On The Library of Economics and Liberty website, there is an interesting article from a Friedrich Hayek‘s 1945 AER paper (“The Use of Knowledge in Society“). The paper begins with a discussion of scientific compared to practical knowledge (i.e.: the knowledge of the particular circumstances of time and place).
“…scientific knowledge, occupies now so prominent a place in public imagination that we tend to forget that it is not the only kind that is relevant. It may be admitted that, as far as scientific knowledge is concerned, a body of suitably chosen experts may be in the best position to command all the best knowledge available—though this is of course merely shifting the difficulty to the problem of selecting the experts”
When academics create economic models, they often assume that practical knowledge is a given. ‘Perfect information’ is a common economic assumption. When finding an equilibrium, economists can calculate the exact quantity of good for a given demand and supply curve. This equilibrium, of course, assumes that there will be no change in supply or demand in the future. Hayek explains:
“One reason why economists are increasingly apt to forget about the constant small changes which make up the whole economic picture is probably their growing preoccupation with statistical aggregates, which show a very much greater stability than the movements of the detail. The comparative stability of the aggregates cannot, however, be accounted for—as the statisticians occasionally seem to be inclined to do—by the “law of large numbers” or the mutual compensation of random changes.”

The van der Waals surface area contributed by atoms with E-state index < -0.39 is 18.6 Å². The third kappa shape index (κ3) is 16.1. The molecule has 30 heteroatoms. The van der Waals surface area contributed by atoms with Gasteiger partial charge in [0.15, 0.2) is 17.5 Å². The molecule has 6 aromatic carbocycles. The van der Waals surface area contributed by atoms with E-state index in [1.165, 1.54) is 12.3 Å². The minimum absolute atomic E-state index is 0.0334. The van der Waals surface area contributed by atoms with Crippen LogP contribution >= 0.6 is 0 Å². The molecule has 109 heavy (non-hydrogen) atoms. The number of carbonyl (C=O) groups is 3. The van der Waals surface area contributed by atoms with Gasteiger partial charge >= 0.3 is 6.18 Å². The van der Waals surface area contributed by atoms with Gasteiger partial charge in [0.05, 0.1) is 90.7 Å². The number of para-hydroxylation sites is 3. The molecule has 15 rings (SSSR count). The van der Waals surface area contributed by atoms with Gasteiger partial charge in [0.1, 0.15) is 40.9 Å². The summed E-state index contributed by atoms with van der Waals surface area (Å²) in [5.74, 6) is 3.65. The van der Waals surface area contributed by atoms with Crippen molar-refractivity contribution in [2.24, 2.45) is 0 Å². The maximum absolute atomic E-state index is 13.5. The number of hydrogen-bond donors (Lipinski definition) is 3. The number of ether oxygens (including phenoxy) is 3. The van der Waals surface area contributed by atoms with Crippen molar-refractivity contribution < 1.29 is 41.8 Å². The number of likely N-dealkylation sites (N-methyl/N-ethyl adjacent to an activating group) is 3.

I am particularly skeptical of macro-economists who claim to have found the steady state equilibrium. While this finding may be true mathematically, a steady state theoretical solution within a world empirically found to be in a constant state of flux is of limited use. Hayek continues:
“If we can agree that the economic problem of society is mainly one of rapid adaptation to changes in the particular circumstances of time and place, it would seem to follow that the ultimate decisions must be left to the people who are familiar with these circumstances, who know directly of the relevant changes and of the resources immediately available to meet them.”
In reality, knowledge, especially practical knowledge is broadly diffused throughout society. Hayek continues on in the essay to rail against the evils of centralized planning and “marvels” and the information imparted through the capitalistic price mechanism. This article is very interesting and certainly deserves a thorough read through the entire article.
- Hayek, Friedrich; (1945) “The Use of Knowledge in Society” American Economic Review, XXXV, No. 4, Sept., pp. 519-530.